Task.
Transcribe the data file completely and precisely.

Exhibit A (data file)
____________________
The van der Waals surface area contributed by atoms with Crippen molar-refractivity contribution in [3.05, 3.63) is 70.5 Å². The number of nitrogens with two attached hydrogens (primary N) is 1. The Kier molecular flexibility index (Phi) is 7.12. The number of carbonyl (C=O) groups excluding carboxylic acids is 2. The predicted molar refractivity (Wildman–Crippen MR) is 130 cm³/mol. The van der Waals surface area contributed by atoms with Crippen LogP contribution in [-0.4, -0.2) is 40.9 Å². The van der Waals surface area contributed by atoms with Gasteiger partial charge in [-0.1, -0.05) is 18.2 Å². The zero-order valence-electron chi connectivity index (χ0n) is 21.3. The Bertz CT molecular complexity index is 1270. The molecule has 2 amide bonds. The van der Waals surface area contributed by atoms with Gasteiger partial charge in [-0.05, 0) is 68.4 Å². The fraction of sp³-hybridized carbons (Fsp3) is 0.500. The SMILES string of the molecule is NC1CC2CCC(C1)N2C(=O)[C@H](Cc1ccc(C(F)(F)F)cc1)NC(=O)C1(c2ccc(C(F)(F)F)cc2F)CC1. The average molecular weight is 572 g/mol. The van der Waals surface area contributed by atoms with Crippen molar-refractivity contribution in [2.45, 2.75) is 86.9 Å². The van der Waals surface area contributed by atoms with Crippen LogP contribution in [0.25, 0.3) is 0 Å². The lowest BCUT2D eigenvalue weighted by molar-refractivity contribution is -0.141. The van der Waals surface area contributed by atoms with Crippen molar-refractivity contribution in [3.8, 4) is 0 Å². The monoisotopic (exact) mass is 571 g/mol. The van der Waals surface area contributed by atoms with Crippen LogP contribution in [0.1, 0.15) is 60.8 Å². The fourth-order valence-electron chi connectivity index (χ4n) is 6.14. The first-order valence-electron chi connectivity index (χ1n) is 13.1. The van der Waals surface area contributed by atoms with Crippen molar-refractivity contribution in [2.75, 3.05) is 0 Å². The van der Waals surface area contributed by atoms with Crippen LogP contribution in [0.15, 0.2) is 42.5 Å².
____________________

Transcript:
The van der Waals surface area contributed by atoms with Crippen molar-refractivity contribution in [3.05, 3.63) is 70.5 Å². The number of nitrogens with two attached hydrogens (primary N) is 1. The Kier molecular flexibility index (Phi) is 7.12. The number of carbonyl (C=O) groups excluding carboxylic acids is 2. The predicted molar refractivity (Wildman–Crippen MR) is 130 cm³/mol. The van der Waals surface area contributed by atoms with Crippen LogP contribution in [-0.4, -0.2) is 40.9 Å². The van der Waals surface area contributed by atoms with Gasteiger partial charge in [-0.1, -0.05) is 18.2 Å². The zero-order valence-electron chi connectivity index (χ0n) is 21.3. The Bertz CT molecular complexity index is 1270. The molecule has 2 amide bonds. The van der Waals surface area contributed by atoms with Gasteiger partial charge in [-0.05, 0) is 68.4 Å². The fraction of sp³-hybridized carbons (Fsp3) is 0.500. The SMILES string of the molecule is NC1CC2CCC(C1)N2C(=O)[C@H](Cc1ccc(C(F)(F)F)cc1)NC(=O)C1(c2ccc(C(F)(F)F)cc2F)CC1. The average molecular weight is 572 g/mol. The van der Waals surface area contributed by atoms with Crippen molar-refractivity contribution in [2.45, 2.75) is 86.9 Å². The van der Waals surface area contributed by atoms with Crippen LogP contribution in [0.25, 0.3) is 0 Å². The lowest BCUT2D eigenvalue weighted by molar-refractivity contribution is -0.141. The van der Waals surface area contributed by atoms with Crippen molar-refractivity contribution in [3.8, 4) is 0 Å². The monoisotopic (exact) mass is 571 g/mol. The van der Waals surface area contributed by atoms with Crippen LogP contribution in [0.1, 0.15) is 60.8 Å². The fourth-order valence-electron chi connectivity index (χ4n) is 6.14. The first-order valence-electron chi connectivity index (χ1n) is 13.1. The van der Waals surface area contributed by atoms with Crippen molar-refractivity contribution in [2.75, 3.05) is 0 Å². The van der Waals surface area contributed by atoms with Crippen LogP contribution in [0.15, 0.2) is 42.5 Å².